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The Tragic Story Of The Japanese Internment In The U.S. During World War II And The American Propaganda Battle Against The Japanese Empire Waged With The Weapons Of Ideology And Stereotypical Imagery! 3 Historic Hours Packed Into 12 Films On 1 Dual Layer All Regions DVD
A CHALLENGE TO DEMOCRACY (1944, 17:13)
The internment of Japanese-Americans during World War II is here explained according to the government's point of view.
CHILDREN OF JAPAN (1941, 10:10)
An extraordinary, one-of-a-kind documentary of the life of a typical Japanese middleclass family, filmed earlier the same year as the Pearl Harbor attack.
DAYS OF WAITING: THE LIFE AND ART OF ESTELLE ISHIGO (1988, 28 Minutes)
The incredible and moving story, told in her own words and her unique and historic paintings and drawings, of the only Caucasian woman to be interred during the American internment of Japanese-Americans.
JAPANESE RELOCATION (1943, 9:26)
The Japanese internment issue is again explained according to government policy, especially intending to show the co-operation and satisfaction of the internees in terms of being relocated, re-employed, re-educated and interned.
MY JAPAN (1945, 16:03)
This is certainly one of the most agitating of anti-Axis films in general and anti-Japanese films in particular, utilizing the racial stereotypes common for the period, here used with especial intensity, and put to the purpose of selling more war bonds for the 7th War Loan.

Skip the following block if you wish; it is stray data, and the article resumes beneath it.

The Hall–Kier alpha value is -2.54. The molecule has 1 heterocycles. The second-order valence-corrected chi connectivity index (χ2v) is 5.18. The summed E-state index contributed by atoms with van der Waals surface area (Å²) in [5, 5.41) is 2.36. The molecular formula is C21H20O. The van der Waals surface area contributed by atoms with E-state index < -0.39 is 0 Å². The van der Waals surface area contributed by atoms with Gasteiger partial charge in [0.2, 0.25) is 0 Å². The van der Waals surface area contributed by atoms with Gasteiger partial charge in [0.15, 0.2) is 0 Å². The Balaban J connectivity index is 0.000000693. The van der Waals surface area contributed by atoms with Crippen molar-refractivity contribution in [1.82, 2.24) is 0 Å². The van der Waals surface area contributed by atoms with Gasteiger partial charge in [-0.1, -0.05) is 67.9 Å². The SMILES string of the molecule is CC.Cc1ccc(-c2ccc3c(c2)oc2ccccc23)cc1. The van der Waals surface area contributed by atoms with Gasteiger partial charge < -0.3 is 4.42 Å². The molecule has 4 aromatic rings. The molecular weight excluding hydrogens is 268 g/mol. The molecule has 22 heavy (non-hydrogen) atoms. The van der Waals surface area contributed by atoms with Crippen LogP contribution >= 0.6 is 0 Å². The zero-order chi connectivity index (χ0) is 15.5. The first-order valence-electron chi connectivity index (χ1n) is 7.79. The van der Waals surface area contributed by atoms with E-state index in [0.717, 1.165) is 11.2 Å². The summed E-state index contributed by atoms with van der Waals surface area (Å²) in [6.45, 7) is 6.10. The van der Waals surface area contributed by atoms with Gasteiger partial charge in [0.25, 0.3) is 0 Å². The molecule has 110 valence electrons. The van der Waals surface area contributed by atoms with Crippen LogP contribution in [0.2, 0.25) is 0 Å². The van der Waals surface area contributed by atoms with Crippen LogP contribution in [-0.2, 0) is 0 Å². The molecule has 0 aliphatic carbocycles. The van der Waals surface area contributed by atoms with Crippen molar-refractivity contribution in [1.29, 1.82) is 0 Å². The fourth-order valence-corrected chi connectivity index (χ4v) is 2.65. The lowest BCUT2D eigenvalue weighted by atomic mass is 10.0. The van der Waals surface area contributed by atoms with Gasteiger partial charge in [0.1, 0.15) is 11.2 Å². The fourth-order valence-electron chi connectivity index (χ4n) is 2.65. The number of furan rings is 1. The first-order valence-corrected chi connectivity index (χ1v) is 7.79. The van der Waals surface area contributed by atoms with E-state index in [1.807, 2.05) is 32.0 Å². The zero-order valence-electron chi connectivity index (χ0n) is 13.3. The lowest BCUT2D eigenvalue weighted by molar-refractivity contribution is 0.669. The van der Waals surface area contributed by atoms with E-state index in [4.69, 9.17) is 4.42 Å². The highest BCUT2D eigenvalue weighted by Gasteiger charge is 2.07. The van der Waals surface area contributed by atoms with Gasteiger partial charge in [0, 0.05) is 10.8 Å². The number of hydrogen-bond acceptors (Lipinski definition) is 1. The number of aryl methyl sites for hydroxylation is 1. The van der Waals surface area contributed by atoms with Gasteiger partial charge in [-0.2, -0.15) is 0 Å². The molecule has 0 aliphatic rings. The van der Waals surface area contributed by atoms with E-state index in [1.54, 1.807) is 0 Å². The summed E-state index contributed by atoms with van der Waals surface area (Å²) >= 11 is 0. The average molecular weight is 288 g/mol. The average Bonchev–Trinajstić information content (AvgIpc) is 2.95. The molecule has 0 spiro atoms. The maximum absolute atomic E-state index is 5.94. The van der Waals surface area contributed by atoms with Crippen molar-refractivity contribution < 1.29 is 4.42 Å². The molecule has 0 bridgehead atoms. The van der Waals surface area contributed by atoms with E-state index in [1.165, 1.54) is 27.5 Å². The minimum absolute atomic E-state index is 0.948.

OUR ENEMY -- THE JAPANESE (1943, 19:51)
Former Abassador to Japan Joseph C. Grew narrates this Navy film which purports to educate its audience about the Japanese, their culture and way of life in terms of their relevance to the war, but instead of enlightening the viewer with insights into the shortcomings of said aspects, it results in a recitation of a wide range of racial stereotypes, ethnic misrepresentations and hatred.
THE ENEMY JAPAN (1943, 19:42)
The U.S. Navy's version of the above film OUR ENEMY -- THE JAPANESE.
VISIBLE TARGET (1989, 28 Minutes)
The people of Bainbridge Island, Washington State, got together to make this film to tell the story of the shared experience of both Japanese and non-Japanese Americans when those of Japanese ancestry were forcibly relocated from the island to spend the duration of World War II in Manzanar Internment Camp in California's Owens Valley at the foot of the Sierra Nevada. A large number of the non-Japanese Bainbridge residents were quite upset about it, and did what they could to ensure that these relocated neighbors were made to feel part of at least the hearts if not the land of their former Bainbridge neighbors, and acted as caretakes of their abandoned lands, businesses and possessions for the duration. After the war, about half of the Japanese former residents returned, and while so many still lost so much, many also found their homes and hearths cared for by tried and true friends, and found as well a welcoming community.
CARTOON COLLAGE (1942-1945, 26 Minutes)
Includes Warner Brothers "Tokio Jokio" and "Bugs Bunny Nips The Nips"; Popeye in "Seeing Red, White 'N' Blue" and "You're A Sap, Mr. Jap".
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